Salina Super Stars

Dearborn Public Schools

Literacy- Beth Gorman & Salma Saad


Welcome to the Support Staff portion: Instructional Coaches.

What we do:


How to Contact us:



(links to u-tube of helping your child read at home)









Here are some reading strategies you may try at home:

Parent Strategy: Check for Understanding

As a reader and a learner sometimes we read along and then realize, what was I reading? We drift off or lose focus. Sometimes we need to think about our comprehension. We need to use the strategy: Check for Understanding, because readers stop frequently and check for understanding or to ask who and what questions.

How can you help with this at home?

  1. When read to/or with your child, stop and say, “Let’s see what we just read. Think about the who the story is about and the what happened. ” Do this several times throughout the story.
  2. Use the phrase “I heard you say….” and reiterate and check for understanding in the story.
  3. Ask your child questions like:

Who did you just read about?

What just happened?

Was your brain talking while you were reading?

What just happened?

What should you do if you don’t remember?

Thank you for your support at home!

Click here for a bookmark called: Talking to the Text Bookmark


CAFE Strategy: Blend Sounds, Stretch and Reread

Beginning readers spend a lot of time decoding and sounding out new words. This is an essential early literacy strategy. Beginning readers first learn individuals sounds and this can create choppy sounding beginning words.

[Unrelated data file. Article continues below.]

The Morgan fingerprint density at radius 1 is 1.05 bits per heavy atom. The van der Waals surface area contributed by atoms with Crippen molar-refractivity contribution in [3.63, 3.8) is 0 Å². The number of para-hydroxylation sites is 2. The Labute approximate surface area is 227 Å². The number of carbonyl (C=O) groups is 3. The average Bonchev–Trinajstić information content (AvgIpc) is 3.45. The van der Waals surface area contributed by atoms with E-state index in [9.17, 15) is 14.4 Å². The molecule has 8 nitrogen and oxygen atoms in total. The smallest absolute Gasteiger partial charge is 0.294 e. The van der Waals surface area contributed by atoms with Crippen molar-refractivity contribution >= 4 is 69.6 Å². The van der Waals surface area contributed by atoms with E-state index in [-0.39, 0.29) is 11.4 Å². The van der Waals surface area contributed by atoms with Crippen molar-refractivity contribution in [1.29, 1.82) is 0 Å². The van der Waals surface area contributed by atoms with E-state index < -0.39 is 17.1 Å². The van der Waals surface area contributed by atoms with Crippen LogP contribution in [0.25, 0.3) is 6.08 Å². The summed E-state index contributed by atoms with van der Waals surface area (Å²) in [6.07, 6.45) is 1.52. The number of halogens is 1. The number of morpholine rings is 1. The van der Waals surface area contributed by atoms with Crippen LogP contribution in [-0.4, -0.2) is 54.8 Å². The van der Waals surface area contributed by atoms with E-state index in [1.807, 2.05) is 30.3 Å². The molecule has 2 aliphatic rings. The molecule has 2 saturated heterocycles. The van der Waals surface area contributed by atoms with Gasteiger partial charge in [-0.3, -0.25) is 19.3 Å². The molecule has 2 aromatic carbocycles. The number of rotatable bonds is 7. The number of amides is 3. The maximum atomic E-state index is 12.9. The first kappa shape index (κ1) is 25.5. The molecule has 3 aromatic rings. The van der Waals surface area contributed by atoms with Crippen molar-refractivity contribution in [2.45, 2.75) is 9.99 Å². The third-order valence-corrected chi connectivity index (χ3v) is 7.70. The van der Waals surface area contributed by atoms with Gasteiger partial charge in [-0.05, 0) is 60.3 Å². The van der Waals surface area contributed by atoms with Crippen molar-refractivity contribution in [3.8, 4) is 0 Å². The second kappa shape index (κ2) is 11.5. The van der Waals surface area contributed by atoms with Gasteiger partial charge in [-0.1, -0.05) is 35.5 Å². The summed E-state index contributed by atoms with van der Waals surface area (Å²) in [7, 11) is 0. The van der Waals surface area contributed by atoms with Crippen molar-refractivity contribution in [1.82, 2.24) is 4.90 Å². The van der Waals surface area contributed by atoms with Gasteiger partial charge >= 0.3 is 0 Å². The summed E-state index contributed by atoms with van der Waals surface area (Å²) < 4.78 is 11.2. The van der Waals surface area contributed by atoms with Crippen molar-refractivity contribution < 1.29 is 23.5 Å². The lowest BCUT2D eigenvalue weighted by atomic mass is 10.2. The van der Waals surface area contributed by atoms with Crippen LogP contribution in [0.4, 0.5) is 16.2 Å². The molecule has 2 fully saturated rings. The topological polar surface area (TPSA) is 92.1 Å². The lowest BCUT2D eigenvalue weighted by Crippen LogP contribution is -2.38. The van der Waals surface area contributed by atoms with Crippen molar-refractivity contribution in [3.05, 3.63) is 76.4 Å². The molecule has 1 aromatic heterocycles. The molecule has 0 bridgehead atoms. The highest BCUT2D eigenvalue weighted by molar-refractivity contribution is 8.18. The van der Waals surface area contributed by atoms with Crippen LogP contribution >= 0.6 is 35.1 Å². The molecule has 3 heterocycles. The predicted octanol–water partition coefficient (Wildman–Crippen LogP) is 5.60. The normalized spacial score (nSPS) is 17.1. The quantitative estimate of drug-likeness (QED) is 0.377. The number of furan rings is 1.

Taking individual sounds and blending them together can be a very important first step to becoming a reader. As with any skill it is important to practice, practice and practice even more! Here are a few ideas on how you can help your child with this strategy at home.

1. When reading and blending sounds together, tell your child to listen for a familiar word.

2. Give your child a large rubber band and have them pull it slowly larger and stretch it while saying a simple three letter word ( bat, dog, cat, cap, hat, dig). Write the word down so as the child stretches the rubber band they are also looking at the letters/word. When they are finished with saying all the sounds, say the word blended together and release the rubber band.

3. When reading, say to your child, “Say each letter as you stretch and then put them together quickly and say it fast.” Show your child: d-o g….dog.

4. If your child still is struggling or sounds choppy, try singing as they say the word.

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